Tuesday, February 15, 2011

Specific Performance, Parol Evidence and the Naughty Monkey

Here is a great case about specific performance, parol evidence and a yacht named the "Naughty Monkey!"

U.C.C. section 2-716 provides a more liberal attitude toward the remedy of specific performance of contracts for the sale of goods than the common law traditionally does, and a concomitant broader view about when the goods are unique. In Naughty Monkey LLC v. Marinemax Northeast LLC, No. C.A. 5095-VCN, 2010 WL 5545409 (Del. Ch. Dec. 23, 2010, the court considered a request for specific performance based on language in a yacht sales contract providing “TRADE VALUE GUARANTEED TO 15% LOSS WITHIN 18 MONTHS (PER ANDREW SCHNEIDER) SUBJ. TO MARINE SURVEY AND FINANCING” (the “Buyer Protection Clause”). Michael Stock (“Stock”) contacted Marinemax Northeast LLC (“Marinemax”) about the purchase of a new boat after seeing their boats at the National Harbor Boat Show. Eventually, Stock purchased a 62-foot Azimut yacht, which he named the Naughty Monkey, for $1,825,000 through an entity he named the Naughty Monkey LLC (“Naughty Monkey”). Concerned about losses on a yacht of this price, Stock negotiated some down side price protection in the form of the Buyer Protection Clause. About a year later, Stock decided that he did not want the Naughty Monkey and proposed that he trade the boat back to Marinemax for a boat for $2900 and Marinemax would make a cash payment to him for $1,633.350, the difference under the contract. Marinemax refused this request, taking the position that the agreement only allowed Stock to trade the Naughty Monkey in toward the purchase of a more expensive yacht. Stock brought suit for specific performance on the contract, as well as damages related to financing, insurance and maintenance costs for the yacht.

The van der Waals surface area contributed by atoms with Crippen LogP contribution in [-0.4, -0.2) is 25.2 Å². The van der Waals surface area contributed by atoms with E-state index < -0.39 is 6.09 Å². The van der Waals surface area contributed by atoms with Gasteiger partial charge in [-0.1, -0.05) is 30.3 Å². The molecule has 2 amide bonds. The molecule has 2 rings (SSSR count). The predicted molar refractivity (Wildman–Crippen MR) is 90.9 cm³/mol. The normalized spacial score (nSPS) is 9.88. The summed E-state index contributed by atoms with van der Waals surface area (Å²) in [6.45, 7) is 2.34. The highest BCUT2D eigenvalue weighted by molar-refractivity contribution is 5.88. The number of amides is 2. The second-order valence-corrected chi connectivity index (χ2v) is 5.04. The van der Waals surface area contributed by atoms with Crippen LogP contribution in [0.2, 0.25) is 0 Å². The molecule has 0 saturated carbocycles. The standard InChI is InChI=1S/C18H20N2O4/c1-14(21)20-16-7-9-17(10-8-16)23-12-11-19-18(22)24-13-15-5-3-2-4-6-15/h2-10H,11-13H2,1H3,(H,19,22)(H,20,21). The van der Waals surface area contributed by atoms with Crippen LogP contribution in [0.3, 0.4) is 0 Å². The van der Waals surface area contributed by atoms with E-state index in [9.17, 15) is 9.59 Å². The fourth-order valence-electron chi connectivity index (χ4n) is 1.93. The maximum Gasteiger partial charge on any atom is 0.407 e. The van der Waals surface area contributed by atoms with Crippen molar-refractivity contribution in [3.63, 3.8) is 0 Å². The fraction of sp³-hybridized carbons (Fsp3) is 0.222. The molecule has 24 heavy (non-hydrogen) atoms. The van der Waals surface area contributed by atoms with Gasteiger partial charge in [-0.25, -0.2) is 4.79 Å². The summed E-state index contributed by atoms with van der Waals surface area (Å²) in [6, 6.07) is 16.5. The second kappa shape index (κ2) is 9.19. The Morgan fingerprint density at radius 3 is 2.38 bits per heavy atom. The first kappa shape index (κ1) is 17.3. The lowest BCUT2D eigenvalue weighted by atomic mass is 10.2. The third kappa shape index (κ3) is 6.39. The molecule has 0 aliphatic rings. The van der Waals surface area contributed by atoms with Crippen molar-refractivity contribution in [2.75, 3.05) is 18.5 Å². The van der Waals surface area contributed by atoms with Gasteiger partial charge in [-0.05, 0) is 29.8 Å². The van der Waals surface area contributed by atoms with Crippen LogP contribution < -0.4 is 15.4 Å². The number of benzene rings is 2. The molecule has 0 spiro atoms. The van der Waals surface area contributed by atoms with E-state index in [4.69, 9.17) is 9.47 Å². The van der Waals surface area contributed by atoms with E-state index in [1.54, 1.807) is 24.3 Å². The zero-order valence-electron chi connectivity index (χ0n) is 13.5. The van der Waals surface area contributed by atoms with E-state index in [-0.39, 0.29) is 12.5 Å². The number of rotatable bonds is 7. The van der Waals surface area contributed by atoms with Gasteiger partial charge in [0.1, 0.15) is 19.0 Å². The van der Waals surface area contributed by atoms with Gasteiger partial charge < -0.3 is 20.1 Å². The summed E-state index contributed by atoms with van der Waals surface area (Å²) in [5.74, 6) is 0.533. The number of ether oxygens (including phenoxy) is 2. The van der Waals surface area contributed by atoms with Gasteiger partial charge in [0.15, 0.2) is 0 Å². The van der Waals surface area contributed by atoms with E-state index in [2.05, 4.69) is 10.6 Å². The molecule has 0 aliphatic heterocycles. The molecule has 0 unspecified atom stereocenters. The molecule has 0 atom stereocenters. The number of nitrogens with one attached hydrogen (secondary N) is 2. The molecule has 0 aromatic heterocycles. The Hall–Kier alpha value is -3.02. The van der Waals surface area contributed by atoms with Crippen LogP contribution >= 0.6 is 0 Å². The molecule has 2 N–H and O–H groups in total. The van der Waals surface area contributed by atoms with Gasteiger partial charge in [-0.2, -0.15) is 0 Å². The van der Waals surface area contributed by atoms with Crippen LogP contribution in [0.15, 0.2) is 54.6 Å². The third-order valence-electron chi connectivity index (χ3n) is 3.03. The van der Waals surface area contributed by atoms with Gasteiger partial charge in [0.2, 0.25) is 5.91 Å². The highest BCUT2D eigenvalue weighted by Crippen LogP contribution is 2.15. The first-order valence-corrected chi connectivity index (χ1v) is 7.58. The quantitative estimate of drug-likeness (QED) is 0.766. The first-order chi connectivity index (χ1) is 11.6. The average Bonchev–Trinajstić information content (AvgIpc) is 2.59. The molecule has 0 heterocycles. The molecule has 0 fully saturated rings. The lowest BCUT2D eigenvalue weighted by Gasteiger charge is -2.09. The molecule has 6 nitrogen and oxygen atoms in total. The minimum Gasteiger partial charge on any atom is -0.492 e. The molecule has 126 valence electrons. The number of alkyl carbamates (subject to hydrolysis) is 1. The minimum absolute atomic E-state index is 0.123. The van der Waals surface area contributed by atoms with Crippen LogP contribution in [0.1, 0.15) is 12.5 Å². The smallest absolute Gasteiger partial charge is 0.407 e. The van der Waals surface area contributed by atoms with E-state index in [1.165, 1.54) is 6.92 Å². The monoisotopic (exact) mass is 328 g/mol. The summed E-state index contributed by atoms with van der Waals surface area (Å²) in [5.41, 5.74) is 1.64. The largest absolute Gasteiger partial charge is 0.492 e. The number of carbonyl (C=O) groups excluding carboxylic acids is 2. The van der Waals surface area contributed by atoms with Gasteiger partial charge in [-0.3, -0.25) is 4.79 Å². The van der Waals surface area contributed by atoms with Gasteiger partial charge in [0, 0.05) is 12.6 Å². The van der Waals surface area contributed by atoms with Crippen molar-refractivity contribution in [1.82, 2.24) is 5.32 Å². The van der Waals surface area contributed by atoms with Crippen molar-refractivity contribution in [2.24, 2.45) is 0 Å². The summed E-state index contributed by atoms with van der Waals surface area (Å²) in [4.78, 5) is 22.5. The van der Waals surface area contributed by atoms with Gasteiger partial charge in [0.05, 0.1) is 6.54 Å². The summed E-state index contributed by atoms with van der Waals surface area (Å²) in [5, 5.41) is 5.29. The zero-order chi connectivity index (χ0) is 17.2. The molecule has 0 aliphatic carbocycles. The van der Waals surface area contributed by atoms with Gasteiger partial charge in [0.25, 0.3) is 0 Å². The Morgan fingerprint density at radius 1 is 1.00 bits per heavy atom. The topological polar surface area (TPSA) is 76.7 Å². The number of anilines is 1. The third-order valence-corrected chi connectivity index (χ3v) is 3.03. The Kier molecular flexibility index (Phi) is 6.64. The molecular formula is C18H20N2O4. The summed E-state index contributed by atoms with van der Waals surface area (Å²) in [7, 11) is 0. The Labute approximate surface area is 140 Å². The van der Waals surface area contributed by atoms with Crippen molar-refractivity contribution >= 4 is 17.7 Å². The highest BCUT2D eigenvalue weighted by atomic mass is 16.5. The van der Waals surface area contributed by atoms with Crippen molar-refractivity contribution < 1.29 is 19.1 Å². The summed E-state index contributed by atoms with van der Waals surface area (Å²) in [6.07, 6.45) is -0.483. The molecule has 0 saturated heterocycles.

The first issue the court considered was the meaning of the Buyer Protection Clause. Without any reference to section 2-202, the court instead initially referenced certain traditional notions of interpretation, namely to “effect to the clear terms of agreements, regardless of the intent of the parties at the time of contract formation” and to use the “customary, ordinary and accepted meaning of the language.” Nevertheless, the court considered extrinsic evidence to select a meaning of the Buyer Protection Clause that neither party argued: that Stock could trade in the Naughty Monkey to Marinemax, but not for cash, toward the purchase of any merchandise, not only boats of higher value.

Turning to the issue of specific performance under section 2-716, the court ruled that a “remedy at law would do complete injustice in this case.” The court observed that having Marinemax pay monetary damages would inevitably deprive it of the benefit of the bargain which would permit it to sell Stock another yacht at retail cost which it only paid wholesale. Similarly, if the court were to give Stock monetary relief then he would get a liquid asset, which is more than he would have received under the agreement. Accordingly, specific performance, was the appropriate remedy.


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